Talk about healthy food and food in general at meal time, at the grocery store and when commercials come on TV. Discuss the benefits of real fruit vs. fruit leathers and drinking milk or water instead of soda. Hand your baby pieces of banana to chew on instead of packaged baby foods and remember, it is never too early to teach your kids about healthy food.
Posted October 14, 2014
The temperature drops and so does your families enthusiasm to spend all day outside, but it shouldn't! Fall and Winter provide some of the best oppotunities for having fun outdoors. Invest in warm boots, all weather pants and a flashy hat and get outside together to enjoy some of these fun family adventures.
10 Ideas to Take Your Family Outside
I guarantee there are hidden gems within a 45 minute drive that are just begging to be explored. Water falls, tucked away lakes, rolling hills and trails leading through gorgeous forests. Get out there and enjoy. Google hiking trails around you, check out local ski hills that might be open for Fall rides on the chair lifts, have groomed cross country ski trails or follow that path into the forest near your house just to see where it leads.
A great outdoor experience for the whole family, Geocaching is catching on! The sport of using GSP co-ordinates from your smart phone to find hidden treasures and log books is happening all over the world and right in your own backyard. A simple download of the Geocaching app and you only need to hit one button that says “Find Nearby Geocaches” and you are off. It will lead you by compass and distance markers right to the area where you need to start looking in bushes, under logs and hanging from tree branches for the hidden cache. When you find it there will be a log book to sign and maybe a treasure to take, as long as your replace it with a new treasure for someone else. Check out www.geocaching.com for more information.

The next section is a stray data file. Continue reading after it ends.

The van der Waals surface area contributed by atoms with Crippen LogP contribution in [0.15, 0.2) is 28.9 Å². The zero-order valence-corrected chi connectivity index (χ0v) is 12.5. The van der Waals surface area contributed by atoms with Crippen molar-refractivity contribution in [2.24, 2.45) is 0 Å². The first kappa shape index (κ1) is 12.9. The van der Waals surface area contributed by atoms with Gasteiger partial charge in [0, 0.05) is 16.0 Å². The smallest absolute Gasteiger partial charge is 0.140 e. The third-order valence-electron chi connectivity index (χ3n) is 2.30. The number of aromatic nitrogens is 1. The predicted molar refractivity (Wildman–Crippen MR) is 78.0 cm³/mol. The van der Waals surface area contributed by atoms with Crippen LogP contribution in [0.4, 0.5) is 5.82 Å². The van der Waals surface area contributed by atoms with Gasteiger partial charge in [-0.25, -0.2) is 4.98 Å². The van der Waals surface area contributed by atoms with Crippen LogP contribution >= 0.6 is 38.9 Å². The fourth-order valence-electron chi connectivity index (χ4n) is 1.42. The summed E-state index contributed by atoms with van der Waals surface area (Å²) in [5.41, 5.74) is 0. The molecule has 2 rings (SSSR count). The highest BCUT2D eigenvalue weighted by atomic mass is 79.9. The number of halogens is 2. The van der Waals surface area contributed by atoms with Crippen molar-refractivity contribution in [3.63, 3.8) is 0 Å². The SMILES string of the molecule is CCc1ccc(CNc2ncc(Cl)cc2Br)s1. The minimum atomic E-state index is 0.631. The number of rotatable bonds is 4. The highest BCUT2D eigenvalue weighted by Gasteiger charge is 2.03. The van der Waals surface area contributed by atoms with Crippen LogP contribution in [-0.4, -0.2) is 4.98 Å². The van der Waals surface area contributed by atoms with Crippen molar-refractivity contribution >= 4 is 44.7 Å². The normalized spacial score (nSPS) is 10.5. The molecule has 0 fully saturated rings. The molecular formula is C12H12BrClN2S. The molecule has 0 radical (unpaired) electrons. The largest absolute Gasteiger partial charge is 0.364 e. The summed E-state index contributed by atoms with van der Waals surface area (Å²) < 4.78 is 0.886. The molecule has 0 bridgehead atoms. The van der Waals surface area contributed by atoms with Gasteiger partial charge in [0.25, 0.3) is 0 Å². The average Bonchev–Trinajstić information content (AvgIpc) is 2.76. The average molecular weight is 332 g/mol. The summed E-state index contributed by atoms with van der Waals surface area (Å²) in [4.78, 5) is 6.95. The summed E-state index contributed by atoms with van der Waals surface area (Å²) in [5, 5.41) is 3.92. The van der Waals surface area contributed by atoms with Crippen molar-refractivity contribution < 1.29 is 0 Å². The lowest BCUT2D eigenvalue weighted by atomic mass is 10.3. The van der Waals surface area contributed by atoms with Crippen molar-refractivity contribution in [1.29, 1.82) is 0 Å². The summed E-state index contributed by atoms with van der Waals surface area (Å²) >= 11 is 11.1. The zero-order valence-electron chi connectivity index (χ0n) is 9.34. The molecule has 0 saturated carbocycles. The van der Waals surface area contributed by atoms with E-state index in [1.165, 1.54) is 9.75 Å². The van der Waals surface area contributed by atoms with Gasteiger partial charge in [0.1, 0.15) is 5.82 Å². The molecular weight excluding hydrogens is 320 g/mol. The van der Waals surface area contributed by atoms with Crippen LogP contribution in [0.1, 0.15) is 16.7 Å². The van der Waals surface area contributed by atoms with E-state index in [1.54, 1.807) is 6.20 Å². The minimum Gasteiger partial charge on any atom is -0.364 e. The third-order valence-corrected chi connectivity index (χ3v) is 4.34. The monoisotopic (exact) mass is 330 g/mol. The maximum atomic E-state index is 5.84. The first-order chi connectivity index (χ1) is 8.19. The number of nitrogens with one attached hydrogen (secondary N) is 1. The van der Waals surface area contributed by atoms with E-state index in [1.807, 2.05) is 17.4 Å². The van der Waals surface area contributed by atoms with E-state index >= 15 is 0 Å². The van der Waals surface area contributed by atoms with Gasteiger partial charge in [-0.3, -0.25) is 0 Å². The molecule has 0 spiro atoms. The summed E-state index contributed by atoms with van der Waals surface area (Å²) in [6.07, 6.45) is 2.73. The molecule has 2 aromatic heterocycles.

So many local farms are getting in on the Corn Maze craze! Some are elaborate with 20 km of intricate design that families can explore and answer skill testing questions as they go. Others are easy fun mazes that kids can run in and out of for hours. Google corn mazes in your area and support local farmers by checking them out.